Points for Discussion

Nonprescription Drugs Advisory Committee

September 19, 2002

Food and Drug Administration

Center for Drug Evaluation and Research

Hilton, Silver Spring Maryland

 

Issue: Unintentional Acetaminophen Hepatotoxicity

 

The Agency is in the process of writing a final regulation for internal analgesic drug products in the OTC drug review. This process began in 1977 with publication of the expert panel report and continued in 1988 with publication of the tentative final monograph. As part of the continuing review of this monograph, it is important to look at recent data pertinent to several safety issues that have been discussed in previous federal register notices

Background

The Agency continues to believe that acetaminophen is a safe and effective OTC analgesic that benefits tens of millions of consumers every year. Acetaminophen is an important OTC analgesic given its demonstrated lack of potential for causing GI or other bleeding and no known risk of Reye's Syndrome in children. But it is also true that acetaminophen products, as currently labeled and used, are associated with rare reports of unintentional overdose that may lead to serious hepatotoxicity. The issue of hepatotoxicity in association with acetaminophen use is not new and this issue was discussed in the panel report published in 1977. The purpose of today’s meeting is to revisit this issue in the context of data on unintentional overdose and determine whether additional measures should be taken to further decrease the risk of these events. The committee, after reviewing the available information, will be asked to discuss factors and circumstances that may contribute to these adverse events and to help determine, as appropriate, additional risk management efforts.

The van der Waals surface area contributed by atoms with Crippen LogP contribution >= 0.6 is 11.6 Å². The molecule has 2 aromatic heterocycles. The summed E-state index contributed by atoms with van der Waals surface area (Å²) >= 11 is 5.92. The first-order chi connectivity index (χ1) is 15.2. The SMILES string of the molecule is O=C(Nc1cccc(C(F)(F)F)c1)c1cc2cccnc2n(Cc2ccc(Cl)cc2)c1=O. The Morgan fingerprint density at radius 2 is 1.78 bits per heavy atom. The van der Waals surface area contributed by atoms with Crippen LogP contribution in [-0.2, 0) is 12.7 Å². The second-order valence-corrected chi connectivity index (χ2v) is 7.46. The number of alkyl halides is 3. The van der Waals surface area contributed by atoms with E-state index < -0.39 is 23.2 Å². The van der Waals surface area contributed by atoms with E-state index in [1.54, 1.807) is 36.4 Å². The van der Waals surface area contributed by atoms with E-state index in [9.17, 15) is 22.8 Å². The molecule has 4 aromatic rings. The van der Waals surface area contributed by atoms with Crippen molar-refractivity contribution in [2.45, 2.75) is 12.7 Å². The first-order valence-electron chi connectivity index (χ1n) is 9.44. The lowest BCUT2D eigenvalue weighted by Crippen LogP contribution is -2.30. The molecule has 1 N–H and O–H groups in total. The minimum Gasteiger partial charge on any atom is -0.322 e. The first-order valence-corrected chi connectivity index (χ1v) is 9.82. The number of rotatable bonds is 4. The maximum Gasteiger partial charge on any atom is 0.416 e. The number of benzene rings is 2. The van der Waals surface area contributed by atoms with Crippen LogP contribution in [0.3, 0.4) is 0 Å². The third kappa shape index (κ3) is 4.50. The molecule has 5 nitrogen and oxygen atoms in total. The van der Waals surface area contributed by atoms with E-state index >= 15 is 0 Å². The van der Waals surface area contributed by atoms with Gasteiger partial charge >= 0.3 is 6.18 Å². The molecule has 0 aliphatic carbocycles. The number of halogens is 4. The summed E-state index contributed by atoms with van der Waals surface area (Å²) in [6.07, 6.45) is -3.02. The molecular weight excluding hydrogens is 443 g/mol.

Acetaminophen is currently available in numerous combination and single ingredient OTC products. Within each group of products, a variety of formulations are marketed. The FDA has oversight of the required labeling for OTC products but does not oversee their marketing and advertising. This responsibility lies with the Federal Trade Commission. Acetaminophen is also available in many prescription products. Currently, there are almost two hundred approved New Drug Applications (NDA) or abbreviated New Drug Applications (ANDA) for products that contain acetaminophen in combination with a narcotic analgesic. FDA regulates the labeling and advertising of these products; however, FDA does not regulate the practice of pharmacy, nor the type of information placed on the dispensing container by the pharmacist.

 

Points for Committee Discussion

  1. Cases of unintentional acetaminophen overdose and associated hepatotoxicity have been reported to the FDA and other adverse events databases, and have been reported in the medical literature. In some of these cases it appears that consumers/patients used two or more acetaminophen containing products (OTC and/or prescription) simultaneously, each at or near the maximum recommended dose. For many of these medication errors, it is not possible to discern from the reports why the consumer/patient took two products containing acetaminophen.